According to the Congressional Record, Sens. Sam Brownback (R-Kan.) and Roger Wicker (R-Miss.) joined Bennett in filing the amendment as a proposed attachment to the FAA authorization bill, which is being considered on the Senate floor. The authorization measure is being pushed by Senate Democratic leaders and is considered essential for continued operation of U.S. aviation related programs, including the nation’s air traffic control system.

Both the amendment and Bennett’s free-standing bill say, “Notwithstanding any other provision of law, including the District of Columbia Human Rights Act, the government of the District of Columbia shall not issue a marriage license to any couple of the same sex until the people of the District of Columbia have the opportunity to hold a referendum or initiative on the question of whether the District of Columbia should issue same-sex marriage licenses.”

Paul Strauss, who lobbies the U.S. Senate as an informal shadow senator on D.C.-related issues, said unconfirmed reports that Bennett was planning to introduce an amendment to block the city’s same-sex marriage law surfaced last week on Capitol Hill.

“It could potentially force an up or down vote on gay marriage,” Strauss said. “This is certainly something that Democrats and at least some Republicans want to avoid.”

D.C. gay activist Bob Summersgill, who has coordinated local efforts to persuade the city government to support same-sex marriage equality, said Bennett and other lawmakers opposed to the marriage law are likely to launch a stronger effort to overturn it later this year.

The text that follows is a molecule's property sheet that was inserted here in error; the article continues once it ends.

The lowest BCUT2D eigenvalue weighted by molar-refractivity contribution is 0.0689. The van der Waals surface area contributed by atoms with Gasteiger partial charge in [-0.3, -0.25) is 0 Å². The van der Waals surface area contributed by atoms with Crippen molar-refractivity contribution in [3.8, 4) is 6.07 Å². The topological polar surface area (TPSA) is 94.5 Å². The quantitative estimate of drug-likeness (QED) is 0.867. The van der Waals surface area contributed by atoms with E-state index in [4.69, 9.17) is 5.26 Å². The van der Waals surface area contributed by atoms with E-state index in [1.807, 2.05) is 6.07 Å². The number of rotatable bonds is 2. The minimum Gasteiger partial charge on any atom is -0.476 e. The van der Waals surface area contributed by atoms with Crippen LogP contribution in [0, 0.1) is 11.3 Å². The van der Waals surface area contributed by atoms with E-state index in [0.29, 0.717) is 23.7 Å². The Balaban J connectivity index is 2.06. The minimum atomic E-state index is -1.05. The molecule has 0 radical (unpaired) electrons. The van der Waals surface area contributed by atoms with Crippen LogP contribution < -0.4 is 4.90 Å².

“What we have to be most worried about is the D.C. appropriations bill,” he said, which usually comes up before Congress in late summer or fall.

Summersgill noted that while many lawmakers object to attaching a D.C. gay marriage amendment to an aviation measure or other unrelated bills, they would likely go along with attaching such an amendment to the city’s annual appropriations bill, which specifically addresses D.C. issues.

“It will be germane on that bill,” he said.

But as Bennett backed down on his marriage amendment, the National Organization for Marriage, which campaigns against same-sex marriage laws throughout the country, appeared to inject the gay marriage issue into the city’s upcoming mayoral election campaign.

Several local activists reported being contacted by an automated telephone poll on the D.C. gay marriage law that identified NOM as its sponsor. The activists said a recorded message stated that Mayor Adrian Fenty supports “gay marriage” and at least one of his lesser-known opponents in the 2010 mayoral race, former D.C. television news reporter Leo Alexander, opposes it.

D.C. resident Kevin Keller, who was among the people contacted for the phone poll, said it was obvious to him that the call was intended to stir up opposition to same-sex marriage rather than obtain an impartial assessment of how residents feel about the issue.

“I called Alexander’s campaign office, and we spoke,” Keller told DC Agenda. “He told me he opposes gay marriage on religious grounds, but he said he is not directly associated with the NOM.”

NOM executive director Brian Brown did not immediately return DC Agenda’s call on the matter. Local same-sex marriage opponents have vowed to work to defeat Fenty, who signed the same-sex marriage bill, and 11 of the 13-member City Council who voted for the bill when it passed in December.

But political observers say no serious candidates opposing gay marriage have surfaced so far to run against Fenty. And just a few people, whose chances are viewed as questionable, have emerged to run against Council members who voted for the marriage measure.

Alexander, who announced his candidacy in September, has raised less than $4,000 for his mayoral campaign, according to records filed with the D.C. Office of Campaign Finance. Records from the office also show that Fenty has raised more than $3 million for his re-election campaign.